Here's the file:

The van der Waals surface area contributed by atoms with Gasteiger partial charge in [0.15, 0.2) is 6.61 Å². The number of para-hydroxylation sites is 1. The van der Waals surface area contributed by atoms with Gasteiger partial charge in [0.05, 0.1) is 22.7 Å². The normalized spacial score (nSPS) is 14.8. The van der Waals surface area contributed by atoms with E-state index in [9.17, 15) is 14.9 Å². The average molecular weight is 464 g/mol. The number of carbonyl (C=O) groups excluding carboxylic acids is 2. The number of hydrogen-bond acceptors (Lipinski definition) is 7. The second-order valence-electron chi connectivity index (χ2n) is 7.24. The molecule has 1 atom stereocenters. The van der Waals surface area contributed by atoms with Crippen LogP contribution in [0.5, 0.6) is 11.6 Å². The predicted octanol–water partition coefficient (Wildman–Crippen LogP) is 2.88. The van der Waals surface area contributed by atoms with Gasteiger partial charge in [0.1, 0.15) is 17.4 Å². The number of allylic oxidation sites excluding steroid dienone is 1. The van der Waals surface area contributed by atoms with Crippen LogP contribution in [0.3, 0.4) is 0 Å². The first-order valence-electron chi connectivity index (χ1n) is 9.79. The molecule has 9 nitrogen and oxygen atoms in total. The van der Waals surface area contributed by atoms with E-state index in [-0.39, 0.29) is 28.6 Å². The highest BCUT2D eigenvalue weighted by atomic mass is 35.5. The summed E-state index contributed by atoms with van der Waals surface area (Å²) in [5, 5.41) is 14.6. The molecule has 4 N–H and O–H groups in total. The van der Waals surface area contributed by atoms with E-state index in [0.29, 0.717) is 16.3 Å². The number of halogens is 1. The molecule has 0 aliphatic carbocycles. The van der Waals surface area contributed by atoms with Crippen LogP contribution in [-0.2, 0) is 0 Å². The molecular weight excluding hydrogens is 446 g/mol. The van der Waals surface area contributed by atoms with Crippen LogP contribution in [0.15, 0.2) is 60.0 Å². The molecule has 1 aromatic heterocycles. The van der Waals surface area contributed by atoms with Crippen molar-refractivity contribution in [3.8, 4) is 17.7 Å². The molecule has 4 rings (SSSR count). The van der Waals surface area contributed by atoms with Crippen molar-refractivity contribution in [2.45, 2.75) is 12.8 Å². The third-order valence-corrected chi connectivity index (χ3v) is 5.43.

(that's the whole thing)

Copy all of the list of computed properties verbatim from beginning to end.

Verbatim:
The van der Waals surface area contributed by atoms with Gasteiger partial charge in [0.15, 0.2) is 6.61 Å². The number of para-hydroxylation sites is 1. The van der Waals surface area contributed by atoms with Gasteiger partial charge in [0.05, 0.1) is 22.7 Å². The normalized spacial score (nSPS) is 14.8. The van der Waals surface area contributed by atoms with E-state index in [9.17, 15) is 14.9 Å². The average molecular weight is 464 g/mol. The number of carbonyl (C=O) groups excluding carboxylic acids is 2. The number of hydrogen-bond acceptors (Lipinski definition) is 7. The second-order valence-electron chi connectivity index (χ2n) is 7.24. The molecule has 1 atom stereocenters. The van der Waals surface area contributed by atoms with Crippen LogP contribution in [0.5, 0.6) is 11.6 Å². The predicted octanol–water partition coefficient (Wildman–Crippen LogP) is 2.88. The van der Waals surface area contributed by atoms with Gasteiger partial charge in [0.1, 0.15) is 17.4 Å². The number of allylic oxidation sites excluding steroid dienone is 1. The van der Waals surface area contributed by atoms with Crippen LogP contribution in [0.3, 0.4) is 0 Å². The first-order valence-electron chi connectivity index (χ1n) is 9.79. The molecule has 9 nitrogen and oxygen atoms in total. The van der Waals surface area contributed by atoms with E-state index in [-0.39, 0.29) is 28.6 Å². The highest BCUT2D eigenvalue weighted by atomic mass is 35.5. The summed E-state index contributed by atoms with van der Waals surface area (Å²) in [5, 5.41) is 14.6. The molecule has 4 N–H and O–H groups in total. The van der Waals surface area contributed by atoms with E-state index in [0.29, 0.717) is 16.3 Å². The number of halogens is 1. The molecule has 0 aliphatic carbocycles. The van der Waals surface area contributed by atoms with Crippen LogP contribution in [-0.2, 0) is 0 Å². The molecular weight excluding hydrogens is 446 g/mol. The van der Waals surface area contributed by atoms with Crippen LogP contribution in [0.15, 0.2) is 60.0 Å². The molecule has 1 aromatic heterocycles. The van der Waals surface area contributed by atoms with Crippen molar-refractivity contribution in [3.8, 4) is 17.7 Å². The molecule has 4 rings (SSSR count). The van der Waals surface area contributed by atoms with Crippen molar-refractivity contribution in [2.45, 2.75) is 12.8 Å². The third-order valence-corrected chi connectivity index (χ3v) is 5.43.